Danish companies criticised for investing in occupied Western Sahara

Danske Bank, Nordea and DJØF among the those named in report

At least seven banks and 20 pension companies from Denmark are investing in companies which, against international law, are taking part in the extraction of natural resources from Western Sahara.

According to a report released by the Danish development organisation Afrika Kontakt (here in Danish), Danske Bank, Nordea and DJØF are among the companies benefiting from the ordeal.

Western Sahara has been occupied by Morocco since 1975 and its indigenous people, the Sahrawi, have never accepted or approved Morocco’s occupation or utilisation of the territory’s resources.

In the report, Afrika Kontakt investigated a number of international companies working with oil and natural gas exploration or phosphate importation in the territory. They then looked for connections with Danish companies.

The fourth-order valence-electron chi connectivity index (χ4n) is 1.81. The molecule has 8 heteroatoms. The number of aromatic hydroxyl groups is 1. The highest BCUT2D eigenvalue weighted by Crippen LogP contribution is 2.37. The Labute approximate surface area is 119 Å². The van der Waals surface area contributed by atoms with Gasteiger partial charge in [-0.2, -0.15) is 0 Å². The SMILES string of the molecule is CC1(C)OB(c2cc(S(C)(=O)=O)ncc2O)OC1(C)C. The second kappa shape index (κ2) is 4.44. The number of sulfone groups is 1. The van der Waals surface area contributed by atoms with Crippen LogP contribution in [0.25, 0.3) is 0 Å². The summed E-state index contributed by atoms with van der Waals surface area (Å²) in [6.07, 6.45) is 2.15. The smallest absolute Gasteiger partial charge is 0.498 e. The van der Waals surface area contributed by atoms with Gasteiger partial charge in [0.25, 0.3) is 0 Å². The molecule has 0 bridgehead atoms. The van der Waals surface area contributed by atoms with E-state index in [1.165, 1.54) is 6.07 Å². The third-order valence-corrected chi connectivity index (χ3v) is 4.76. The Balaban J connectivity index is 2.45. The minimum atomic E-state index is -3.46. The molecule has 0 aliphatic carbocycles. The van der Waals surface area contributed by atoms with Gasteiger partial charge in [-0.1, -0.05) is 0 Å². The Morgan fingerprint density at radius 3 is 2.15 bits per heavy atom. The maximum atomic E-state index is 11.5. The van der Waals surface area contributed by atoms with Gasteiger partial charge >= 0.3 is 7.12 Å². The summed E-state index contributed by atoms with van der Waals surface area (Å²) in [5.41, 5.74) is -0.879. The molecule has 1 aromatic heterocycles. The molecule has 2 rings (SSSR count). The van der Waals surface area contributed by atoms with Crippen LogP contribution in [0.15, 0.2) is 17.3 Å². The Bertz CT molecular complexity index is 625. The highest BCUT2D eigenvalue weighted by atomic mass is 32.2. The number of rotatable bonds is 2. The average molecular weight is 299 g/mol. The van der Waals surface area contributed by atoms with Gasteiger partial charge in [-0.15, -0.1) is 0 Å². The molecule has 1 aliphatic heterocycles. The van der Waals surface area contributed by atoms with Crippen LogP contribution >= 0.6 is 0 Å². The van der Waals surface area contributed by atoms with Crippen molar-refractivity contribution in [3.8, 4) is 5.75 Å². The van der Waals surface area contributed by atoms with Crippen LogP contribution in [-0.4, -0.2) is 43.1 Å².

“We looked into the ten largest Danish banks and the 22 largest Danish pension companies and their investments in these companies,” Afrika Kontakt wrote.

“In other words: Danish investments are going to legitimise and finance Morocco’s occupation of Western Sahara. Seven out of 10 banks have invested in the aforementioned companies, as have 20 out of the 22 pension firms.”

READ MORE: Municipalities drop controversially-imported Western Saharan road salt

Human rights dilemma
Most of the Sahrawis fled to Algeria when Morocco occupied Western Sahara some 40 years ago, and the few who remain reap no benefits from the extraction of the territory’s resources. Jobs go to Moroccan settlers and income goes to king Muhammed VI and the Moroccan state.

Human rights organisations and the UN agree that the occupation is brutal and riddled with torture and police abuse.

In 2014, four municipalities in Denmark were criticised for acquiring road salt from the Danish company Dansk Vejsalt (DV) because the company imported its salt from Western Sahara.